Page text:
[Linux-aus] Never mind the MyDoom crap, make some noise about this!

Paul Shirren shirro at shirro.com
Mon Feb 9 20:33:02 UTC 2004

Can someone please explain the specific threats to Australian IT and 
internet businesses, to individual rights and to free software for me.

I can see some of this stuff could be bad, but I don't understand enough 
to work out how bad.

Anthony Towns wrote:
> On Mon, Feb 09, 2004 at 07:30:58PM +1100, Jeff Waugh wrote:
>>But a terrible thing has happened, that may prove to be an awesome
>>opportunity for LA (and possibly ACS, depending on their politics) to make
>>some angry yet positive noise about Australia selling out our potential to
>>the US.
>>  http://www.dfat.gov.au/trade/negotiations/us_fta/outcomes/08_intellectual_property.html
>>Seriously scary stuff, that we *need* to address.
> There's no details there to address, though. What there is is:
>    a) Agreement to implement the WIPO Internet Treaties by entry
>       into force of the Free Trade Agreement
>    b) An expeditious process that allows for copyright owners to
>       engage with Internet Service Providers and subscribers to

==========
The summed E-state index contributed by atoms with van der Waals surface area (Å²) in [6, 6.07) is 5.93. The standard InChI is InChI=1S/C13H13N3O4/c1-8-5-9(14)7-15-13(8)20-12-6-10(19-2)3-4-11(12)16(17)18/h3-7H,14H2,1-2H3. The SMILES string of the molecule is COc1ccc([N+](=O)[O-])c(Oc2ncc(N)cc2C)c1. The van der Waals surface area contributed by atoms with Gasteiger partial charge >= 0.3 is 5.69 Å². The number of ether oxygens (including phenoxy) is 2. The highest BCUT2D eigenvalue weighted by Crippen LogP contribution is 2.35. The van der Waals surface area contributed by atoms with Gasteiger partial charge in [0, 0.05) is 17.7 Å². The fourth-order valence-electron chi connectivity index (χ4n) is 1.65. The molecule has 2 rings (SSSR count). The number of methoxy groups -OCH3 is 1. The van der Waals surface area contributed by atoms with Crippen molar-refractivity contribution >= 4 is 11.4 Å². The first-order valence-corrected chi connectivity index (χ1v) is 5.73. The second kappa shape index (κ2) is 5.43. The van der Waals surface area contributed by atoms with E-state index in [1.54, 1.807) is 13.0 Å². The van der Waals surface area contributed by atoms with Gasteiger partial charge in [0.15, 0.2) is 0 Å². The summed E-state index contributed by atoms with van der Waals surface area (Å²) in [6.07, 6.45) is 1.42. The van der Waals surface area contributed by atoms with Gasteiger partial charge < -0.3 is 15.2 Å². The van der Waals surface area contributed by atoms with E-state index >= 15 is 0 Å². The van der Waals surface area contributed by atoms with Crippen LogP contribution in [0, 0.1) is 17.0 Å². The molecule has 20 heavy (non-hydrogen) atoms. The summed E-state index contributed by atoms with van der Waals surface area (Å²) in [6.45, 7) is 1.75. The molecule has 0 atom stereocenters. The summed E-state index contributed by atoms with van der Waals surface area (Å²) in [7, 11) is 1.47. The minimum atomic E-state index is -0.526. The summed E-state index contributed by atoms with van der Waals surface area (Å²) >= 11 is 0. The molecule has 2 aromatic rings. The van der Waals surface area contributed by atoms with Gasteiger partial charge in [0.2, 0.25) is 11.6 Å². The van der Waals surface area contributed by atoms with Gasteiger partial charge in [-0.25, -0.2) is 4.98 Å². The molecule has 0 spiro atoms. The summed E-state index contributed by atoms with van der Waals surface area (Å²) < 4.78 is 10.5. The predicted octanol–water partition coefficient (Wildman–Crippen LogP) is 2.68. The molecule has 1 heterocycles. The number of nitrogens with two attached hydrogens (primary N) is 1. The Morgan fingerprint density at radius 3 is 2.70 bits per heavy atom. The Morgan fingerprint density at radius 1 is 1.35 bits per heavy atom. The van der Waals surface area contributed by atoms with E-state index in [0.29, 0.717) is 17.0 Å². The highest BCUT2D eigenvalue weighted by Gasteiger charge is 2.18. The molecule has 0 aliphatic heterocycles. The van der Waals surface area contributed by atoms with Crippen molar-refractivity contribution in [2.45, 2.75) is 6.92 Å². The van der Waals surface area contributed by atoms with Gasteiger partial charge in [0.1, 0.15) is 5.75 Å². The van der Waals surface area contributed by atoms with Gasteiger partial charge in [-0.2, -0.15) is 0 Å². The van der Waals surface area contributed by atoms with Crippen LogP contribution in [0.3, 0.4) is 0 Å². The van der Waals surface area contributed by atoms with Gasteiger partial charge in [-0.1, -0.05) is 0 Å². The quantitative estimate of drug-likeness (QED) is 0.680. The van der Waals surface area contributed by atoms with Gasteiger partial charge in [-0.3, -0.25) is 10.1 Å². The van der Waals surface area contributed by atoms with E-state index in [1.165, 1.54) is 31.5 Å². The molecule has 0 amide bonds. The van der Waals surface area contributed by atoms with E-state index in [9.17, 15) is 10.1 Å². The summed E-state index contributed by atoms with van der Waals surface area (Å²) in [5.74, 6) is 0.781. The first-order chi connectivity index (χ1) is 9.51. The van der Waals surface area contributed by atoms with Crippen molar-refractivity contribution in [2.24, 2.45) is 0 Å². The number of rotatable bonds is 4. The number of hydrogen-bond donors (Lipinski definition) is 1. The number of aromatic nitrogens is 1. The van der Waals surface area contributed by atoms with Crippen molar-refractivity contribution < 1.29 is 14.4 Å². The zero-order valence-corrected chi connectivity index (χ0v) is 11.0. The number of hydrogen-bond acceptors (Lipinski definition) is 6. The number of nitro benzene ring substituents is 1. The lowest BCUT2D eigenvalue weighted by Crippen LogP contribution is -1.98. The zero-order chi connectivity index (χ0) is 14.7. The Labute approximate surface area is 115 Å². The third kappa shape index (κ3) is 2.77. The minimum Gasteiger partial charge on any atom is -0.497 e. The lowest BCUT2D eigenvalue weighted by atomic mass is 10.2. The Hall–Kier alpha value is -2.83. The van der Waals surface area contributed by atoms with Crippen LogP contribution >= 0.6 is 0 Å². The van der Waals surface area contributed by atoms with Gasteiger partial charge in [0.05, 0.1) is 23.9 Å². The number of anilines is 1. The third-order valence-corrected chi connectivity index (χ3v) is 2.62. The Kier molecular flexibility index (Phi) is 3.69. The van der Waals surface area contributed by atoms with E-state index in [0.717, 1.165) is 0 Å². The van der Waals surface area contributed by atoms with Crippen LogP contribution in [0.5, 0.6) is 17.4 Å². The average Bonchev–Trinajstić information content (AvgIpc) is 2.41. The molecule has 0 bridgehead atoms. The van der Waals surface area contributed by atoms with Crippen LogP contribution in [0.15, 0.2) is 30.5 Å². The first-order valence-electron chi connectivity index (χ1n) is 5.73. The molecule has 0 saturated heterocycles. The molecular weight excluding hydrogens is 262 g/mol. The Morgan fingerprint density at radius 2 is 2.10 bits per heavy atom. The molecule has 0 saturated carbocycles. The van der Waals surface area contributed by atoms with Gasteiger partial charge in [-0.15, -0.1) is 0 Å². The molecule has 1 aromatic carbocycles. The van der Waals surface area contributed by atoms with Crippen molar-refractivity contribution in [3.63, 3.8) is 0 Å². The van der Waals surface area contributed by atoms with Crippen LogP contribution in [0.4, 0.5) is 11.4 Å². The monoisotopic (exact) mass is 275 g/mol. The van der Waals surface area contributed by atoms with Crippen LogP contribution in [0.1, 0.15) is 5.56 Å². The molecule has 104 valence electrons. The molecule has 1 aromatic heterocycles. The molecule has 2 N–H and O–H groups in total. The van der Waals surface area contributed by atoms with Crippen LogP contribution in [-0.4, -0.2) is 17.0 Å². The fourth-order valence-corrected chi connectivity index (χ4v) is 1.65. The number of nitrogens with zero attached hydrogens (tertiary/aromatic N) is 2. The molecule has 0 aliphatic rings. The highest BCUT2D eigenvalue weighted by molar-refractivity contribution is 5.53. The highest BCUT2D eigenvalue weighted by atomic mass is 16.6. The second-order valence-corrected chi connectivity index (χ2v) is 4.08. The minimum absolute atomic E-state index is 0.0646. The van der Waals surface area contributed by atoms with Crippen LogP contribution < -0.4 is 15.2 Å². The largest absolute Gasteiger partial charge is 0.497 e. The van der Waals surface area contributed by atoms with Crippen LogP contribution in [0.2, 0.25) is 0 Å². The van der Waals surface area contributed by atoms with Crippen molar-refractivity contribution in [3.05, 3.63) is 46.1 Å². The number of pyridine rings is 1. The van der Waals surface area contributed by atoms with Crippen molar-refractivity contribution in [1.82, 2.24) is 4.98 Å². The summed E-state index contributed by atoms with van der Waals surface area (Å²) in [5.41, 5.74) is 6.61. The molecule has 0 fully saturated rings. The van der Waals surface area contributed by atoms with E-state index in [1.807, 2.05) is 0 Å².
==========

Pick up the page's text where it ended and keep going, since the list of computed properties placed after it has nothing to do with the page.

>       deal with allegedly infringing copyright material on the
>       Internet.
>    c) Tighter controls on circumventing technological protection of
>       copyright material together with a mechanism for examining
>       and as necessary introducing public interest exceptions in
>       relation to technological protection measures,
>    d) An increased term of protection for copyright material
>    e) increased criminal and civil protection against the unlawful
>       decoding of encrypted program carrying satellite TV signals
> I don't know what (a)'s about. Could be important, could be trivial.
> (b)'s disappointing, but I don't think it affects Linux or Open Source
> at all.
> (c)'s disappointing at first glance, although the "public interest
> exception" could be interesting. It's definitely disappointing that the
> Digital Agenda review seems to have been made completely irrelevant.
> But mostly that's disappointing in that we lose the chance to make
> improvements, not because it makes anythign worse.
> (d)'s disappointing, but is negligibly different to just retaining the
> current term, which is effectively infinite anyway.
> (e) seems a bit gratuitous, but doesn't seem particularly important
> either.
> Lots of that's disappointing, but none of it seems particularly scary --
> we should be able to go on just as we are now afaics. The "public
> interest exceptions" to TPMs might even have some potential. It'd be nice
> for LA to have some involvement in the drafting of those...
> Cheers,
> aj

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